The view out my window shows gently falling snow and frosted fir trees. Pretty, so long as I’m sitting here looking out the window. Less so when I head out… Read more A Writer’s Introduction to Life Rolls →
I’ve always loved to draw. As a kid, I didn’t think about it as a career path—not like writing. I’ve practiced drawing and painting digitally over the past few years.… Read more Square House Design | Fun T-Shirts on Amazon Merch and Redbubble →
I didn’t think about cash streams when I started writing. My basic understanding was that I’d write something, send it out, and I’d either get paid for it or not. Of course, this was back before the Web and before the current age of self-publishing (which has been the model in the past). I wasn’t thinking about cash streams or about different ways I might use the copyright on that work. I also didn’t consider how long I could continue to benefit from my intellectual property.
Take a lesson from the tortoise in your self-publishing career and focus on achievable steps.
Writing doesn’t take much time. If you figure on a 1,000 words per hour pace, you can plan how much time you need to write a novel. If it’s an 80,000-word novel—80 hours. At a 17 Words Per Minute (WPM) typing speed.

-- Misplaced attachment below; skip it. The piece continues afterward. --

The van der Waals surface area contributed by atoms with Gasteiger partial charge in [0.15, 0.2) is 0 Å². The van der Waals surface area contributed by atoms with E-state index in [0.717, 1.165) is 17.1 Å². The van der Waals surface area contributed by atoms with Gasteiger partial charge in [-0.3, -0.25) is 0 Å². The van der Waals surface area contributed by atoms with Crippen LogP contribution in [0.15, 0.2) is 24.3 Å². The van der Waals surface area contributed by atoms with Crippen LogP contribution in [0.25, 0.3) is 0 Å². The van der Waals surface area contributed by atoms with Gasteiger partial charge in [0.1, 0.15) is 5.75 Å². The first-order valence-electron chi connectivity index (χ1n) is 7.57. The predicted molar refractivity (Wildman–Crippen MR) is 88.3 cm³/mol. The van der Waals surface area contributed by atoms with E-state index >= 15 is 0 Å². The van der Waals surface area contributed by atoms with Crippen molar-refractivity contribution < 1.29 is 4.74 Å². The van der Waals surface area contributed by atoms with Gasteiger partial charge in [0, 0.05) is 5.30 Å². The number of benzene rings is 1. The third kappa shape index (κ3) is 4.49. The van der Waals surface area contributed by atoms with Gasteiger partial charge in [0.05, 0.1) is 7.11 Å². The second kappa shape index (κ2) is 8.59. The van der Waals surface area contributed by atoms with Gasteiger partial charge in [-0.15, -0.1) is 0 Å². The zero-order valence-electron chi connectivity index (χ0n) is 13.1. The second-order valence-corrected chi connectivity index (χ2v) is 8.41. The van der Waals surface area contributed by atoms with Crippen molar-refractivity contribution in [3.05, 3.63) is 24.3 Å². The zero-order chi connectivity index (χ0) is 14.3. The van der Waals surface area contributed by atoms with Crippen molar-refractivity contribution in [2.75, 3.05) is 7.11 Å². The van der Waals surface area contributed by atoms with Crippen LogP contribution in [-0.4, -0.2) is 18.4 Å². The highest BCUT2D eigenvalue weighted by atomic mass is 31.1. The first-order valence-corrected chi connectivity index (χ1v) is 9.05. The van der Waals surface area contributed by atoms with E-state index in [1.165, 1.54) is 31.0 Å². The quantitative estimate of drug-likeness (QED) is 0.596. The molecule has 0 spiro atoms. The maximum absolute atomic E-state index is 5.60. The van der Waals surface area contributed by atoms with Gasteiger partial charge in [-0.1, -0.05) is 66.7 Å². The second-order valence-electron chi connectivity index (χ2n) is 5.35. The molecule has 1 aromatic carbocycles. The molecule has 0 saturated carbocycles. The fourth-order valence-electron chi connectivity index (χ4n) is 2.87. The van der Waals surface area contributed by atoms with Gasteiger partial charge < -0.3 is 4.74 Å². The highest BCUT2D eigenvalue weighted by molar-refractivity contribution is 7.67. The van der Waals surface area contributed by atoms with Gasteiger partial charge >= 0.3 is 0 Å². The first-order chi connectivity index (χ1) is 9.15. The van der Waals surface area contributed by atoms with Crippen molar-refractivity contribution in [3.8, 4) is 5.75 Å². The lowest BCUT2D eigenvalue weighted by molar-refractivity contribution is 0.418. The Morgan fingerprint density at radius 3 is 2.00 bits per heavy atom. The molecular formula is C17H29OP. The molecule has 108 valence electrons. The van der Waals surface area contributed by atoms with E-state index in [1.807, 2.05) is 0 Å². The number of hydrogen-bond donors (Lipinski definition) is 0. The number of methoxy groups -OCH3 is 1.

Why do I dig the Creative Penn podcast? It is smart, funny, and brings in many authors, publishers, and other creative voices.
Fear is a serial killer. Creativity, productivity, confidence—fear kills them all. And writers often fear many things. Rejection tops many lists in its various guises. We might rework a story or novel because on a deep level we feel it is not good enough. We develop rituals to handle the fear even if we fail to recognize that the real problem is that we are afraid.
Realizing that your novel (or story) doesn’t matter will set you free to create without limits!
As writers, we know the importance of making a good first impression with our book covers. I’m working on improving my covers right now, as a part of the reboot project.
Where do you get your ideas for stories? Do they come in the mail along with other assorted junk destined for landfills? Or maybe the muse’s breath tickles the fine hairs on your neck with whispered inspiration? I’ve heard that some ideas are inhaled on the misty vapors of a hot shower. A man I knew in New York swore that he got his best ideas while eating big, crisp, dill pickles as long as his hand.
Sensory details draw readers into your story or novel. This post looks at examples of openings using each sense.